SO much shit has happened in the past two months. If you are willing to read, then I am equally willing to share.


Firstly, I very nearly relapsed into bipolar mania. With the unregulated stimulants, “forgetting” my medications (not taking them because it didn’t feel “right”), not eating, not sleeping properly…These all spell a recipe for disaster – bipolar edition.

I have stopped self harming. That resolution was one that wasn’t actually too hard to stick to, for some odd reason. I think this is because I had only been using this as a coping mechanism on an occasional basis – only when things were REAL shit.

My drinking has been a little harder; sporadic and decreased at best. I HAVE drunk since the implementation of my resolution to stop, but I see those as minor setbacks. No getting smashed, no drunkeness, just simply a drink. In my world, there is no such thing as “a drink”, but lately I haven’t been exposing myself to drinking, haven’t had alcohol at my disposal either. I haven’t allowed myself the access to it.

Eating wise? That is a whole other can of beans right there for you. I have been eating in a very unhealthy and random-ass way. However, upon further analysis, I find patterns and various triggers. Over the past two months, 17 pounds have been lost, some regained, some not. I’ve been holding a stable weight, no thanks to the endless binges that creep at night, when the sun goes down. I starve completely during the lighted hours. Absolutely zero calories consumed, making me not hungry, but victim to intense, overwhelming, dissociated cravings. It turns dark all of a sudden and I? I turn dark to reflect the night. My spirit fades, I depress. I feel so awful that I resort to one of my last existing, maladaptive coping methods: my eating disorder. Bingeing and sometimes purging will ensue, without fail, every night. That is, besides last night. Besides the night before too.

I have been very proactive in my eating disorder recovery. Recently my motivations have increased in magnitude, and I have responded vigorously and thoroughly with my own, personalized and made-up treatments.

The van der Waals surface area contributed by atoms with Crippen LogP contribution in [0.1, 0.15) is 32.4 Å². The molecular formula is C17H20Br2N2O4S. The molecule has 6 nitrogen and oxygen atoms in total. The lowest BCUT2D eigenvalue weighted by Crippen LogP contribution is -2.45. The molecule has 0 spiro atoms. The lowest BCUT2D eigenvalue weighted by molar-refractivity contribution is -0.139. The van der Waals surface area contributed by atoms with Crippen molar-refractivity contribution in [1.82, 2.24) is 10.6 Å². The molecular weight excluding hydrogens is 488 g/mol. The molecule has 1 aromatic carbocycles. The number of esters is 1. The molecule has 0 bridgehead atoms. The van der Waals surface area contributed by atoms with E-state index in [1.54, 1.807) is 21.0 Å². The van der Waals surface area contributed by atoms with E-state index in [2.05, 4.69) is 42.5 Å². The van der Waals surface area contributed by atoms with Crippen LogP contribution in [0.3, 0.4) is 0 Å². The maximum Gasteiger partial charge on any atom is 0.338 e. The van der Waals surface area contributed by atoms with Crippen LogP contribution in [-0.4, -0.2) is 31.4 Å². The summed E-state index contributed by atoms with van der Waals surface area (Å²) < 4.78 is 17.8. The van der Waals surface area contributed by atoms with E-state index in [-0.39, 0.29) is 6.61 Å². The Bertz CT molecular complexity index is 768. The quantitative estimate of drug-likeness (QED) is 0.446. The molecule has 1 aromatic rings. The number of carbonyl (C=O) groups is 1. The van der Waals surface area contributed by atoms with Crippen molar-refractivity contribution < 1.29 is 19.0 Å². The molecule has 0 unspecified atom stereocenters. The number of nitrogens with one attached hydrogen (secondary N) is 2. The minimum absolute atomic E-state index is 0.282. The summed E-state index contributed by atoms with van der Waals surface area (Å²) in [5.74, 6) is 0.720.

Firstly, I brainstormed a spiderweb chart, identifying my biggest challenges. Then, by applying some serious critical thinking, analogies (I LIVE for analogies, no joke) as well as some new medication changes, I really considered the theory and hidden meanings behind my coping mechanisms.

Firstly, the analogy. Imagine a house. I live in this house. This house is totally a mess: falling apart. Windows breaking for no apparent reason,  pictures falling off the walls, oven malfunctioning, floors breaking. I am desperately trying to clean up after these messes and salvage my house. What I am not realizing however, is the root of these problems: the foundation of the house.

This house is an analogy for my life. My life is full of falling apart debris. I am scrambling to catch all the things falling on my head from the sky, trying not to get hit by lightning during a storm that was created just for me. My life is so crazy. BUT — I just have a crappy foundation of my life. My eating disorder therapist says: a foundation is composed of three pillars – nutrition, sleep and exercise. In my case? Every. single. goddamn. pillar. is. absolute. crap.

I have forgotten how to exercise without triggering my eating disorder. I have lost the art of getting a regular, normal nights sleep. And I definitely have not had adequate nutrition in over a year. My pillars are unimaginably flawed.

So, how to fix these?

I am taking a new mindset with my mental illnesses. I am realizing that to fix the symptoms, the foundations must be solid. A house cannot stand for long while sinking into the mud.

But how do I find the time to fix the foundation when I am always trying to keep up with the symptoms, with the broken glass up in my house? Apply the principles of Eisenhower’s logic based quadrant of urgent and important tasks in a life.

According to this quadrant, Eisenhower theorizes that a task is a combination of two things: urgent and important. Each possibility (urgent and important, urgent and not important, not urgent but important, neither urgent nor important) is designated a quarter of the quadrant. Thus arises a natural ordering of tasks. Tasks that are urgent and important must be dealt with first. Then the important and urgent tasks, followed lastly by neither important or urgent tasks.

To deal with my house difficulties I am following this pattern. I must deal with the urgent and important things foremost. This represents the serious symptoms – the broken windows and the glass littering the ground. I cannot even walk throughout my house without hurting myself on the broken glass. Sweeping this up is the first step.

What about the foundations, you ask? They are also important. But aha, where falls the urgency? This second factor dictates the order of treatments.

The important and urgent symptoms are:

  • dissociation, triggering the need for the implementation of my maladaptive coping mechanisms (self harm, drinking, restricting of food or bingeing) as well as serious symptoms of concentration, distractibility and impulsivity.